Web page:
Wrong, wrong, wrong.

Just plain wrong.

This is playing out in the literature you discuss I believe. The archetypal hero of old is increasingly updated to fit a new morally expedient playground of...whatever! No wonder, as you also astutely observed in a previous post, modern writers have so little to say! This illusion of no free will needs to be radically redressed if we are not all to be lost as zombies. Zombies filming grotesque acts of violence behind camera phones and cowardly observing people being mugged, attacked or murdered, instead of intervening and using our free will as a divine responsibility. Worse still selling the videos or posting in 'cyberspace' to compound the moral crime. I often ask people if they have free will. It comes as a surprise but few of us know how to harness it anymore, perhaps even myself but I am working on it and I pray God will guide me. Perhaps literature worth writing or reading can change this and help re-exert the virtue of free will, service to a higher purpose and heroic responsibility over self- gratification and individualism. Hmm perhaps I will take a look at the Mormon literature you describe in a previous post. Thanks again for these helpful posts.

asdf said...


I went through the same thing. I really tried to just go with that. I was faced with a situation where doing the right thing required great sacrifice of which I would never be rewarded or acknowledged for even by those close to me. And I remember logically trying to convince myself of all in your post, but the holy spirit wouldn't let me. Rejected it entirely. I never found a logical reason to do the right thing like I did, and yet there was a force in my soul that demanded it. Since I could not explain that force outside divine inspiration I had to accept it. It helped that I was reading through That Hideous Strength and the time and it exactly mirrored my real life. Helped me process it all.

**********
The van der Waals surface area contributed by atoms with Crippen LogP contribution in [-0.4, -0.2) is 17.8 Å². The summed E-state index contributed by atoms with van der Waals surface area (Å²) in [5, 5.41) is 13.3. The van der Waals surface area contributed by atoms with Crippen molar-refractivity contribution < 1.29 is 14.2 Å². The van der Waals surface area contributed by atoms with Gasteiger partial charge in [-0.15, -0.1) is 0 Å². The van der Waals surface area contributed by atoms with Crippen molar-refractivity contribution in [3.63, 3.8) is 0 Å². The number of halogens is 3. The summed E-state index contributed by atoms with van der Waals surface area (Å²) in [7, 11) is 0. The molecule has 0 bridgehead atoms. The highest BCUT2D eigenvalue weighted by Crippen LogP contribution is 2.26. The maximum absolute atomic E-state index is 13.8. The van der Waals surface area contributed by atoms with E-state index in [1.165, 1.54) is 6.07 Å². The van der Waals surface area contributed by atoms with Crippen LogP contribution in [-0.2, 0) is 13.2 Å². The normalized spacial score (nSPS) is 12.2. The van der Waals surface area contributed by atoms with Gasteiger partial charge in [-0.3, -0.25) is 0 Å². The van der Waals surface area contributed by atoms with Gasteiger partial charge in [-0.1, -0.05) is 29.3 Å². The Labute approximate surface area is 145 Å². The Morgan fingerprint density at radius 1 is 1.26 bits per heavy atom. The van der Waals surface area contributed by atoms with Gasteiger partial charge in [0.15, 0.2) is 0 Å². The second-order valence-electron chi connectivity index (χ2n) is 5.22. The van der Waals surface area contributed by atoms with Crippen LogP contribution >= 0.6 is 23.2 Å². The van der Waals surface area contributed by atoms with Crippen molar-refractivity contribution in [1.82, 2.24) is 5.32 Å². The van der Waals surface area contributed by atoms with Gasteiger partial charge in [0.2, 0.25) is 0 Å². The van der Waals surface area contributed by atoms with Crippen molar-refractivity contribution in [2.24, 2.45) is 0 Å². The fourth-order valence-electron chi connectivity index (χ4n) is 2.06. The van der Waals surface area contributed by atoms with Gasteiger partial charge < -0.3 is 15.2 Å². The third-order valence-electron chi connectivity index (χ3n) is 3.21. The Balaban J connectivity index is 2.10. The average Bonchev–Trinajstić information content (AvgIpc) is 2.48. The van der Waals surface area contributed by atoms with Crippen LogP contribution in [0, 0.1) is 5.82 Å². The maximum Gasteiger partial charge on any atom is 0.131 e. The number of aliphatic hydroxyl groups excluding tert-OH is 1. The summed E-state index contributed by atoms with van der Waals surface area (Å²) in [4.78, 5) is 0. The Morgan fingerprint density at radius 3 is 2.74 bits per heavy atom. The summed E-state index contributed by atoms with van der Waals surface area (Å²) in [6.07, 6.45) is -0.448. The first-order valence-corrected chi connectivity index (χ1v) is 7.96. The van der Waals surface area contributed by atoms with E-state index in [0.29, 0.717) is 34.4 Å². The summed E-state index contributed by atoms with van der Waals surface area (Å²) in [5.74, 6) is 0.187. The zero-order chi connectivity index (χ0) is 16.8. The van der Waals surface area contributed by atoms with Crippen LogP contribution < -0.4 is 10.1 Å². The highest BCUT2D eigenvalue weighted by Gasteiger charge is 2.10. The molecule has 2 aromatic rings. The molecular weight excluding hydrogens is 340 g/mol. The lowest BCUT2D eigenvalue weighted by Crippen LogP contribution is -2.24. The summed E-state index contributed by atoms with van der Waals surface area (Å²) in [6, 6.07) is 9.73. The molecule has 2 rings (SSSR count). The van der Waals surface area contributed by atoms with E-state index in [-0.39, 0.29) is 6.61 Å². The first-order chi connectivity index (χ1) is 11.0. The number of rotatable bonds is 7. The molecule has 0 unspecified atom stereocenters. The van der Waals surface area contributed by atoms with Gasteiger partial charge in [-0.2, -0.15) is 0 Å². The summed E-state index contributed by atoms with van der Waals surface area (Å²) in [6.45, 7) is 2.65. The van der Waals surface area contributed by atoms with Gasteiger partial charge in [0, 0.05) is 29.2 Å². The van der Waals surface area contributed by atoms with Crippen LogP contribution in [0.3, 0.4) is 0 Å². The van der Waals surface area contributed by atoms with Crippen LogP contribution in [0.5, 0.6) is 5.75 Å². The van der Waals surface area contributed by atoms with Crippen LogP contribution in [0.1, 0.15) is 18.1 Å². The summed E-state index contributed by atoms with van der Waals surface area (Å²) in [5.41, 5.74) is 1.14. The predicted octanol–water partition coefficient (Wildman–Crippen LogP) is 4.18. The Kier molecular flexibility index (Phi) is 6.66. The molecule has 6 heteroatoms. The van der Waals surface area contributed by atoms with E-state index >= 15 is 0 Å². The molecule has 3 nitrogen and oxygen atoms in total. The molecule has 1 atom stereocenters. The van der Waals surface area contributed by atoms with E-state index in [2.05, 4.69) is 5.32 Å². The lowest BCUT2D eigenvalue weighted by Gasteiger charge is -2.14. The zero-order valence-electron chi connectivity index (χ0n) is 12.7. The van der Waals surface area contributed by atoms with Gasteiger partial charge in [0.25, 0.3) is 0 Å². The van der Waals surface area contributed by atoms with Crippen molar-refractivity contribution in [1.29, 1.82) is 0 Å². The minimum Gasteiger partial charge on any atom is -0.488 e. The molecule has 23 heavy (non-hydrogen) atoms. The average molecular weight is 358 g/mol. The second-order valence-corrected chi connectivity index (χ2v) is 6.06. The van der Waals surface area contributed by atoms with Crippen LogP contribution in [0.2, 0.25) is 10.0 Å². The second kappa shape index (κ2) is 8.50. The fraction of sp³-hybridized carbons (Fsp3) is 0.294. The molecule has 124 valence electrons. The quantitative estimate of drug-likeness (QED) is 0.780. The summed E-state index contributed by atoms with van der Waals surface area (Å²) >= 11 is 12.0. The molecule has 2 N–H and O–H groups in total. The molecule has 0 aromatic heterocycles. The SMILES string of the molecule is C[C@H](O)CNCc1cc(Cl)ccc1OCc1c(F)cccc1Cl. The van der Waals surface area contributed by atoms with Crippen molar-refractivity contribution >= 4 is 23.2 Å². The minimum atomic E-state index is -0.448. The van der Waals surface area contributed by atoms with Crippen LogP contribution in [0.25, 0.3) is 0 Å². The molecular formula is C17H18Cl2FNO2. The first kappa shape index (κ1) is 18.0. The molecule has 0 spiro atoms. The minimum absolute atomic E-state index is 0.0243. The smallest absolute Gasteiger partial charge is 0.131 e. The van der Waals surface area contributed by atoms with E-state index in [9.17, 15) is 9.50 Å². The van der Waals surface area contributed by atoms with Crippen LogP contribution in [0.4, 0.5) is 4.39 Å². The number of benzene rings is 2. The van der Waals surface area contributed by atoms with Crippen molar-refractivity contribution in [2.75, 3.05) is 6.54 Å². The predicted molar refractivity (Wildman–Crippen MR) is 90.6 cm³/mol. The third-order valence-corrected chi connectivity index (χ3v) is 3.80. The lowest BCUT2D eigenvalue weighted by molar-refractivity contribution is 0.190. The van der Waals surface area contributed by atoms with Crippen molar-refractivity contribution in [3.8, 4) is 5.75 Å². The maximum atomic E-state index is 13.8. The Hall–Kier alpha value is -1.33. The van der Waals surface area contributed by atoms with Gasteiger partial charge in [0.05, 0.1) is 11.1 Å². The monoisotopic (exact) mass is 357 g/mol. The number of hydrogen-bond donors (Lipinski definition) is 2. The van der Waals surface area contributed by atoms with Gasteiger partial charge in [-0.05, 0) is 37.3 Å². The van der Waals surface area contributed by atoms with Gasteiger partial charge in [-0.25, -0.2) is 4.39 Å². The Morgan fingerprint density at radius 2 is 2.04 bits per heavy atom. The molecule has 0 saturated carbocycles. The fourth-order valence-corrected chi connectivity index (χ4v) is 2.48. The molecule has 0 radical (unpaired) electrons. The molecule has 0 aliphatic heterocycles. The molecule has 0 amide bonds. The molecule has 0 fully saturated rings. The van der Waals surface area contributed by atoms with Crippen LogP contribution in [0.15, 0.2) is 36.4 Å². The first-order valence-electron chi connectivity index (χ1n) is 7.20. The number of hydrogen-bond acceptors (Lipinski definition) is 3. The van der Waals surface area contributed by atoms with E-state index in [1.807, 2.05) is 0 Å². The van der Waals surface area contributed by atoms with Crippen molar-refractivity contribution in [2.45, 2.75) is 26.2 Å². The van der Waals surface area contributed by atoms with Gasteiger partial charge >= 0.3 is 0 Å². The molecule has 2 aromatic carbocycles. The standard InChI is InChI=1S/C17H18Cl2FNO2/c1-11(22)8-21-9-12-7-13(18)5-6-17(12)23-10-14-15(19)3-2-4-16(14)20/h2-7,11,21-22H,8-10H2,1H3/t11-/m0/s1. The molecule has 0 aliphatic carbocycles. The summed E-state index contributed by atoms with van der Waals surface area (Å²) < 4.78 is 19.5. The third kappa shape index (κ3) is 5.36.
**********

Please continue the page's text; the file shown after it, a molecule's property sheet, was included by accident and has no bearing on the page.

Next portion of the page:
As to media the rise of anti-heroes and contrived trolley car scenarios is part and parcel with allowing people the joys of sin while maintaining a veneer of morality.

Anonymous said...

Cicero had this to say
There is a true law, a right reason, conformable to nature, universal, unchangeable, eternal, whose commands urge us to duty, and whose prohibitions restrain us from evil.

Neither the senate nor the people can give us any dispensation for not obeying this universal law of justice. It is not one thing at Rome and another at Athens; one thing today and another tomorrow; but in all times and nations this universal law must forever reign, eternal and imperishable.

God himself is its author, its promulgator, its enforcer. He who obeys it not, flies from himself, and does violence to the very nature of man.

When a man is inspired by virtue such as this, what bribes can you offer him, what treasures, what thrones, what empires? He considers these but mortal goods and esteems his own divine. And if the ingratitude of the people, and the envy of his competitors, or the violence of powerful enemies despoil his virtue of its earthly recompense, he still enjoys a thousand consolations in the approbation of conscience, and sustains himself by contemplating the beauty of moral rectitude.

To the modernists, and the Romans before Christ, virtue is just another choice in a sea of choices.